6x6x4 Robot vehicle

    One is for steering, which sits at the front but powers steering both at the front and the back end. The engine for driving sits at the back but drives all six wheels.
  6. SecondHandLego

    6x6x4 Robot vehicle

    Well, it can scan it's environment, try out where it can go and make a 'mental map' only based on distance readings, calculations of how far it has gone in which direction, and registrations of where it has bumped into something. The robot doesn't do a lot seen from the outside, but it will be quite complex to program. It drives more or less like a car, so it can not make turns on the spot like some robots do. Right now, it doesn't have a camera, but if it had it could be a serveillance rover. Thank you all for your feedback! I didn't know about the TC11 (am not that often on this website) but indeed, it has a mindstorms inside. Perhaps it's not that difficult to replace the engines and the computer-brick by remote control and regular engines. However, this one is also too big to participate - 57 studs long.
  7. My first technic MOC after rebooting my Lego hobby. It's not finished - it has no program - but I am declaring it finished anyway. It was a nice project to get acquainted with the 2000s technic Lego. The robot is made of a Mindstorms NXT 2.0, a Mobile Crane Mk II and some additional parts. More pictures, description, and LDD file for download at
  8. SecondHandLego

    Corner Modulars, inverted (270°)

    Admittedly, they are not 270 inverse corner but definitely not your average 90 degrees corners, but Barcelona if full of 'cut-off' corners (don't know how to describe them, but have a look in Google streets). Also the so-called Amsterdam School ('Amsterdamse school') made a point of not having straight corners.
  9. SecondHandLego

    MOC Shark car

    This started with the idea to make a "monster car" for my nephew and the shark canopy that was begging to be used. More pictures and the LDD here.
  10. SecondHandLego

    A chronology of Lego molds?

    Hej Ecclesiastes, sorry about the pictures, I thought the rule applied only to images hosted on the eurobricks server. PS no offence, but I am not going to resize them. I've spent more than enough time on them already. Next time I'll take the size into account. Thank you for that, xboxtravis7992! I found this one after your pointer to limit to flickr. It also maps the different color codings and namings from TLG, BrickLink, LDraw and Peeron.
  11. SecondHandLego

    A chronology of Lego molds?

    Recently, I started selling some of my second hand lego at I happened to have bought a batch of second hand lego with some old parts in it going back to the early 1970s or late 1960s. On BrickLink I noticed there is an interest in these older parts. For example the ones with 'Pat. pend.' (Patent pending. Lego applied for patents in different countries as of the late 1950s or earlier) inscribed on the inside, or the ones that have it erased with a small 'blob' (after the patents were granted). Also the location of the molding 'pip' is apparently telling for the age of the brick and hence of the value of it to Lego collectors. Such markings are of couse very handy to estimate the age of a brick. However, I noticed that there is a more detailed coding scheme in the bricks that seems to identify their respective molds. It consists of letters and numbers in various coding schemes and locations on the bricks. I'm sure you know what I mean. (but if not have a look here https://frankvanderm...-of-lego-molds/ Interestingly, while going through a batch of 'Pat. Pend.' 2x3 plates, I noticed a few funny mistakes in the molds. Apparently, the images are too big and have been removed. Check the above mentioned link to see one of them. It seems interesting to me to have a chronology of the different molds (and colors), at least for a number of often-used bricks. I tried to find it through Google but could not find anything. Does anyone know of such a chronology? Would you be interested in having access to it if it existed? Would you be interested in collecting the data?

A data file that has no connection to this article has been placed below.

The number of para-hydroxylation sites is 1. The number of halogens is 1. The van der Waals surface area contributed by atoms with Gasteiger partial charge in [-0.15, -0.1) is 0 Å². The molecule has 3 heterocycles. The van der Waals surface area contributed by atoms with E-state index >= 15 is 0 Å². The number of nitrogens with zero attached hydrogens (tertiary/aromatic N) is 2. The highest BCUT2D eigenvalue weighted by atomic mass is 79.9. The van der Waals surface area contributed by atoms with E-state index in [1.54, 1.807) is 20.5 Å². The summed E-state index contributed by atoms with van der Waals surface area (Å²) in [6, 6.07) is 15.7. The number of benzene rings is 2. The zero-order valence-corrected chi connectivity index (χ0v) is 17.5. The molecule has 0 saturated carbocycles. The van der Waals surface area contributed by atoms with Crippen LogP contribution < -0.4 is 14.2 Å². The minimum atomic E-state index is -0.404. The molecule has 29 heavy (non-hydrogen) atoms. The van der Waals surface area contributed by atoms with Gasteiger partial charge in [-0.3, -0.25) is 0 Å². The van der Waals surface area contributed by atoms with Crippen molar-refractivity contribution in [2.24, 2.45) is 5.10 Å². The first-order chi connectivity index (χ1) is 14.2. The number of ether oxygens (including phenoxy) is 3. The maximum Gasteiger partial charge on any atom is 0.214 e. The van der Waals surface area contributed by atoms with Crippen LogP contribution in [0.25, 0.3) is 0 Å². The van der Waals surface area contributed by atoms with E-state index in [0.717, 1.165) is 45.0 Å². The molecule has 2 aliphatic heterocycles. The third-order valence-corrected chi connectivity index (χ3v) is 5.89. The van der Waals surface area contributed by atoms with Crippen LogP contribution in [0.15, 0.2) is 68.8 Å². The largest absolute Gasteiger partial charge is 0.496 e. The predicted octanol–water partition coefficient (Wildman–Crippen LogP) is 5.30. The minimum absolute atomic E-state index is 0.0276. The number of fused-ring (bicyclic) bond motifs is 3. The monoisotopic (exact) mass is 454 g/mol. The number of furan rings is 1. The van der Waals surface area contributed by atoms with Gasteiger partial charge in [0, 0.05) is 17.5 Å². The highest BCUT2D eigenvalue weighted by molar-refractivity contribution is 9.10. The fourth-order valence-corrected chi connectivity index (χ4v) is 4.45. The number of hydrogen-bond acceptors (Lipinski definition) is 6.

12. SecondHandLego

    What was your first lego set?

    It's been a while and it's probably not the first set that I got but the first set that I remember getting (from Sinterklaas - a Dutch tradition) was the 812 Gear supplementary set. Boy, was I fascinated but those colored gears gearing ....
  13. SecondHandLego

    Frozen: Anna and Elsa

    Absolutely marvelous sculptures! Even without the legs. I never had heard of Frozen but I don't need that to appreciate these marvels!
  14. SecondHandLego

    Frank from Sweden going AFOL

    Thanks for your welcomes everybody!! hej zanna,No, I have never been there but it's on my list. I'm doubting a bit because I heard that the part with the lego models isn't actually that big. Others say it still great to see.
  15. SecondHandLego

    Frank from Sweden going AFOL

    Hi everbody, My name is Frank and I live in Lund, Sweden. The quick introduction: I've only recently become AFOL at the age of 45 and a half. My interests are in sculpture (how to make nice models with simple bricks) and technic lego (how to make nice models with the bewildering range of anything but simple bricks). I'm working as a programmer and drawn to Mindstorms which are - as much lego stuff nowadays - completely new to me. Second-hand Lego is the thing for me, mostly because it is less polluting, although I don't mind to occasionally buy a new set. My biggest problem right now is how to find time for my renewed hobby. Finally, let me bore you a bit with how I became AFOL. As a kid, I used to be a great fan of Lego - typically building mostly robots and space ships - but completely lost touch with it until about 7 years ago, when I stumbled into a toyshop and noticed the Creator Jet 4953. I bought it, built it, admired it and after that nothing happened for another 5 years. Then Wired mentioned the mobil crane mk II (42009) which I bought out of curiosity: to see how it compared to the very first mobile crane (855) (see also ). That was a mindboggling experience. I felt like a neanderthaler and building the crane felt like more... Less than a year later I remembered that I was hoping to once have the UCS Millennium Falcon (10179) and I managed to find one on the Dutch website for second hand products. Boy, was I lucky with that find ... and definitely hooked again.